Virtue-based epistemology is able to accommodate the revisionist argument that reality is (at least to some extent) socially constructed.  However, virtue epistemologists would argue that the social construction of reality is not an arbitrary process, but is governed by virtue imperatives such as objectivity (Baehr, 2004).  The exercise of virtues such as objectivity tends to produce consensus among practitioners, while vices such as pride, impatience, arrogance and carelessness contribute to disagreement.  Virtue theorists would agree with revisionists that objectivity (like any virtue) cannot be exhaustively defined or enforced through codes of conduct.  Virtues are mainly fostered through mentoring and practice, and indirectly through the creation of conditions in which they can flourish (Athanassoulis, 2004). 

The virtue ethics perspective shifts the emphasis away from top-down regulation of journalistic objectivity (with the attendant problems of bias) towards a broader approach that includes familiarising journalism students with the ideals of objectivity through examples and case studies, fostering diversity in media ownership and access, and legislating to curb the worse abuses such as hidden advertising.  Disagreements are bound to arise on what constitutes objective reporting in particular cases, but the virtue ethicist would argue that such disagreements are best settled by referring to broad virtues and vices than to a rigid formula which cannot capture the full sense of ‘objectivity’, and is itself open to dispute. 

The virtue-based approach to journalistic ethics is in early stages of development, but already has its detractors.  Christians, Ferre and Fackler (1993) argue that virtue ethics places too much emphasis on agency, and ignores the structural constraints on journalists.  They point out that “institutions and systemic structures reduce the choices of virtuous people and therefore limit their impact” (1993: 79).  The same criticism is made by Levy (2004), in the light of psychological findings that structural factors rather than ‘character traits’ explain much of the difference in ethical behaviour between individuals.  However, these are criticisms of virtue ethics as a theory of moral motivation, rather than as a way of operationalising moral concepts like ‘objectivity’.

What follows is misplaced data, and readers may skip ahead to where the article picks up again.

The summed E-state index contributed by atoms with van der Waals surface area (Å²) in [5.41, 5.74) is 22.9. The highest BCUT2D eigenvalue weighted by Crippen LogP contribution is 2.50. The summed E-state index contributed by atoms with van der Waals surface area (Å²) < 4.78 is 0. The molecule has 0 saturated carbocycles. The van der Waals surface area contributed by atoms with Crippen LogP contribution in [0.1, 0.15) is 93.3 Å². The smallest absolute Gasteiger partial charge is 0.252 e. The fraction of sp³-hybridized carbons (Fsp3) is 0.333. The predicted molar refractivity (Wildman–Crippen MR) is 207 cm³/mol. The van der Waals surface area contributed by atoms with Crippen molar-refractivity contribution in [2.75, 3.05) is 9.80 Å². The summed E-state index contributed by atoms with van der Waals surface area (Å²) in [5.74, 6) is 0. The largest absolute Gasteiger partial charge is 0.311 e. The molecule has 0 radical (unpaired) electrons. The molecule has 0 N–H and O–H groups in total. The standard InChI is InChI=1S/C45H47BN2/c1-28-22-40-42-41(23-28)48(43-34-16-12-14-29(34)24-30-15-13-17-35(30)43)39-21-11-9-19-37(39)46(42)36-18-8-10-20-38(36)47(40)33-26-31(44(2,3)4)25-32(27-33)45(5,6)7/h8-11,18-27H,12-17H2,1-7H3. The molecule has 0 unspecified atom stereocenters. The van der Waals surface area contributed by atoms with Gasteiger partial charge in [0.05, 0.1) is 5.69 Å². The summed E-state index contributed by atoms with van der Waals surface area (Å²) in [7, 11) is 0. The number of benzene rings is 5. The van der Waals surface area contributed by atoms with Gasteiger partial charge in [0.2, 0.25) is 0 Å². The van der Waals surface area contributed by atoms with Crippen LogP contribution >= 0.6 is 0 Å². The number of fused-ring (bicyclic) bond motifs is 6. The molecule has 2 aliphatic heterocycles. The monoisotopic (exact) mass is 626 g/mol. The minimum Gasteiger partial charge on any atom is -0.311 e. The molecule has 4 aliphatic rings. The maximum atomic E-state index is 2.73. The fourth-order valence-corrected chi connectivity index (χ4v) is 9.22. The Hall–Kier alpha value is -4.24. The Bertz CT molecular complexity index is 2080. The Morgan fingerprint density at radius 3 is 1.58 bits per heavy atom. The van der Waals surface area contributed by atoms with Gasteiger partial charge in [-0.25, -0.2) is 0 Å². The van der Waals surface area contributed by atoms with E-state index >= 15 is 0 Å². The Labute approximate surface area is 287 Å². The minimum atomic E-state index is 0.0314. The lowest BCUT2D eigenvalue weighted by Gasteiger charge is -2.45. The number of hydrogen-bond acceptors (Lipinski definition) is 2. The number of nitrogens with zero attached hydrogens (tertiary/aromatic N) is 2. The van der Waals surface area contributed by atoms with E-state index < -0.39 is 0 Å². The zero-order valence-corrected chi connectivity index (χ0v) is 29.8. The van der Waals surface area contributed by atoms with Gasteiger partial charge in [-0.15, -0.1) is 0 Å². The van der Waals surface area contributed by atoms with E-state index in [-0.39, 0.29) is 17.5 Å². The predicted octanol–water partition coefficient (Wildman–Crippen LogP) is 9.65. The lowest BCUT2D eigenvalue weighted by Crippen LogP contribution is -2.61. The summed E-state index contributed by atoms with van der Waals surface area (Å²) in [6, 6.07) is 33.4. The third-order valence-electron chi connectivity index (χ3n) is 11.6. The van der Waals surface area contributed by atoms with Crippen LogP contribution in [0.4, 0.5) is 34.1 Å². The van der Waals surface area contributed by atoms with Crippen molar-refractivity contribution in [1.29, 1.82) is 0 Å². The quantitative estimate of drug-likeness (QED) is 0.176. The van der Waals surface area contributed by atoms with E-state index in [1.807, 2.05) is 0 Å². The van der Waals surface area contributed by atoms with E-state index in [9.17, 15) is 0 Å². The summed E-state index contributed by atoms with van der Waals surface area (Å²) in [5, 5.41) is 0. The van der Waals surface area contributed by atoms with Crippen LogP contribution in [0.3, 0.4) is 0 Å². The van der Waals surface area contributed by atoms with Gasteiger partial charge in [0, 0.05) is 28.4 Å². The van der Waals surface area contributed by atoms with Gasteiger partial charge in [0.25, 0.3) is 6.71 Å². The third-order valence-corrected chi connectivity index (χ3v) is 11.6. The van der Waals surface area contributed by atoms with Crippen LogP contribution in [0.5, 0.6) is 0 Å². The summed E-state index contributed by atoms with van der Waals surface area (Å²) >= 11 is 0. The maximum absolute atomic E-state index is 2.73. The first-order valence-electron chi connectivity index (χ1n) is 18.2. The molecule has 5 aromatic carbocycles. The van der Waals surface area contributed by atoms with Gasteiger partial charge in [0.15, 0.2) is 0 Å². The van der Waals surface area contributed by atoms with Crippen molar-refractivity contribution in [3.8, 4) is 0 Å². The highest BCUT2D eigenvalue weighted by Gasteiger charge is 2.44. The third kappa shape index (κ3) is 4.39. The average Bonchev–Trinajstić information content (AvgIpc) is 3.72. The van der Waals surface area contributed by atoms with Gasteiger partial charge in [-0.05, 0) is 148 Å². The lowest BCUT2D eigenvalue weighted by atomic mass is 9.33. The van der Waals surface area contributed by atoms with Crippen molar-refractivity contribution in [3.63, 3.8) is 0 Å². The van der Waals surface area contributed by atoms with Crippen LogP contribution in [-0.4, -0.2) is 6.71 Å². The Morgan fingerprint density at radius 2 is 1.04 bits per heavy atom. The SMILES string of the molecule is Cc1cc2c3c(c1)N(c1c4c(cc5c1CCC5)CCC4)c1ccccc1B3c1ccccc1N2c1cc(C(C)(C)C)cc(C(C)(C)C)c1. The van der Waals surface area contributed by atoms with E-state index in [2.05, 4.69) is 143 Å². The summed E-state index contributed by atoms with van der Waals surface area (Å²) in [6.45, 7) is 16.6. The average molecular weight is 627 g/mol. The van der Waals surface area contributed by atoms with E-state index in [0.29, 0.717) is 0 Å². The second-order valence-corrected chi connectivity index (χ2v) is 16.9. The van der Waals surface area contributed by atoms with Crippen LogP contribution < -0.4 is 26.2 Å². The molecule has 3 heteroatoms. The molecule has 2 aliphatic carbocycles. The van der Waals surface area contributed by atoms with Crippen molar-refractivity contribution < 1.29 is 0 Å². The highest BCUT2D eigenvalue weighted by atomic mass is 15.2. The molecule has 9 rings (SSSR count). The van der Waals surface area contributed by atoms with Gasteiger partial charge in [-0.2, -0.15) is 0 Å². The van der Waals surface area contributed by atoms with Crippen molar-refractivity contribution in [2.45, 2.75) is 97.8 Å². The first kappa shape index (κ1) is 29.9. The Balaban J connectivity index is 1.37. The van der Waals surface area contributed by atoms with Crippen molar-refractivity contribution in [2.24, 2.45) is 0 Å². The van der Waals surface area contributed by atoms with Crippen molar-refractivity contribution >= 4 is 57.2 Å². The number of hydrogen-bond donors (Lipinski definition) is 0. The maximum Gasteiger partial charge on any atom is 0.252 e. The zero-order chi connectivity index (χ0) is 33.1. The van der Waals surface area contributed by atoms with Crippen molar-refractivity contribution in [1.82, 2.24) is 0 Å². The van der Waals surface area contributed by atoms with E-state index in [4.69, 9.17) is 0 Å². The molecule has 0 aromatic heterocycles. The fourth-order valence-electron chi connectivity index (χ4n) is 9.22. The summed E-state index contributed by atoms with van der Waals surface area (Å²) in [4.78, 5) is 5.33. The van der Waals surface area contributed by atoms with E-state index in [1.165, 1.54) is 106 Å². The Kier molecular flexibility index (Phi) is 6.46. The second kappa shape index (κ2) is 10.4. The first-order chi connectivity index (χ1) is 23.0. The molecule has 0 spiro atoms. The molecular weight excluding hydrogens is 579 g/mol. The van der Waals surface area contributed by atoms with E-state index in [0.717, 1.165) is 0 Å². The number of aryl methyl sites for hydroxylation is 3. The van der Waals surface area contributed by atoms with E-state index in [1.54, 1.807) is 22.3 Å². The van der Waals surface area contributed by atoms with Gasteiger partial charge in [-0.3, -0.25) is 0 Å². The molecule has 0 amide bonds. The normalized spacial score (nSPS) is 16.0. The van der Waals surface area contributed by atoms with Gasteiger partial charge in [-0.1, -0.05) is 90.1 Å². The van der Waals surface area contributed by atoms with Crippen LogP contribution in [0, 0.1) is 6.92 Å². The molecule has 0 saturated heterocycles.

A virtue ethics approach need not rule out an essential role for structural factors in shaping and sustaining character traits, but would argue that institutional constraints cannot be identified, negotiated and criticised without recourse to the moral vocabulary of virtue imperatives.  For example, institutional structures are often criticised as ‘tempting vice’ or having a ‘corrupting effect on character’.  Institutional reform is often successfully carried out through the replacement of key individuals within the institution, a method that recognises the symbiotic relationship between structure and agency.  Virtue ethics strikes a realistic balance between structural and institutional factors on the one hand and individual autonomy and responsibility on the other.  Virtue ethics can inform critiques of the institutions and structures that limit objectivity by suppressing autonomous virtue-based reasoning in favour of rigid rules of conduct. 

Re-framing objectivity as a virtue imperative allows journalists to go beyond strategic rituals and simplistic notions of ‘balance’, without falling into either skeptical relativism or rigid dogmatism.  By presenting journalistic objectivity as an extension of everyday morality, virtue ethics counters the view that the principle is merely a ‘professional’ norm and therefore not a moral issue.  Although the implications of the virtue-based approach for journalistic ethics are yet to be fully explored, it represents a potentially fruitful departure from the standard arguments in the conservative-revisionist debate on journalistic objectivity.